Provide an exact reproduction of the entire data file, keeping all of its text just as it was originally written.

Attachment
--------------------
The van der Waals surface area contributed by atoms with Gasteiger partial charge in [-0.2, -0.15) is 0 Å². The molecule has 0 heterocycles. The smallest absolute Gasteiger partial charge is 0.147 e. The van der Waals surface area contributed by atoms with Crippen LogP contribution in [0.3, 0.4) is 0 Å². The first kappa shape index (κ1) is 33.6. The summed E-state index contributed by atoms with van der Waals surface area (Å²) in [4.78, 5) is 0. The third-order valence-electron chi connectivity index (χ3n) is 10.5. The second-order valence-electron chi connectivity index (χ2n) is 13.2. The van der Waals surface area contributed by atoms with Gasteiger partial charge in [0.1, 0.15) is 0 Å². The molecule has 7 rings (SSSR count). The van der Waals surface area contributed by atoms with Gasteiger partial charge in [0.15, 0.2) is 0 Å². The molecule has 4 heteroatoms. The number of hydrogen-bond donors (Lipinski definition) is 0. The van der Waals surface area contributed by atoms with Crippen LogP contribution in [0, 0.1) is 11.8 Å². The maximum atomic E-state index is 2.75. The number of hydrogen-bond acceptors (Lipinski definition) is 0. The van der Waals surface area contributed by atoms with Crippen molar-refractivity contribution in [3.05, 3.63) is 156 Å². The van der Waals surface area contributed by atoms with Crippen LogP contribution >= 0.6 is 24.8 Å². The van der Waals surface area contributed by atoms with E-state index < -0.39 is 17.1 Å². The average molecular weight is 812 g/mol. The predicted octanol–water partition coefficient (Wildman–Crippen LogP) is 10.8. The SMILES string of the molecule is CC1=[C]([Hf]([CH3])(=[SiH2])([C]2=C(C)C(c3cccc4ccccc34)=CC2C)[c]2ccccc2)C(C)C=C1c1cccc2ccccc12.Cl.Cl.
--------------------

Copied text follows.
The van der Waals surface area contributed by atoms with Gasteiger partial charge in [-0.2, -0.15) is 0 Å². The molecule has 0 heterocycles. The smallest absolute Gasteiger partial charge is 0.147 e. The van der Waals surface area contributed by atoms with Crippen LogP contribution in [0.3, 0.4) is 0 Å². The first kappa shape index (κ1) is 33.6. The summed E-state index contributed by atoms with van der Waals surface area (Å²) in [4.78, 5) is 0. The third-order valence-electron chi connectivity index (χ3n) is 10.5. The second-order valence-electron chi connectivity index (χ2n) is 13.2. The van der Waals surface area contributed by atoms with Gasteiger partial charge in [0.1, 0.15) is 0 Å². The molecule has 7 rings (SSSR count). The van der Waals surface area contributed by atoms with Gasteiger partial charge in [0.15, 0.2) is 0 Å². The molecule has 4 heteroatoms. The number of hydrogen-bond donors (Lipinski definition) is 0. The van der Waals surface area contributed by atoms with Crippen LogP contribution in [0, 0.1) is 11.8 Å². The maximum atomic E-state index is 2.75. The number of hydrogen-bond acceptors (Lipinski definition) is 0. The van der Waals surface area contributed by atoms with Crippen molar-refractivity contribution in [3.05, 3.63) is 156 Å². The van der Waals surface area contributed by atoms with Crippen LogP contribution >= 0.6 is 24.8 Å². The van der Waals surface area contributed by atoms with E-state index < -0.39 is 17.1 Å². The average molecular weight is 812 g/mol. The predicted octanol–water partition coefficient (Wildman–Crippen LogP) is 10.8. The SMILES string of the molecule is CC1=[C]([Hf]([CH3])(=[SiH2])([C]2=C(C)C(c3cccc4ccccc34)=CC2C)[c]2ccccc2)C(C)C=C1c1cccc2ccccc12.Cl.Cl.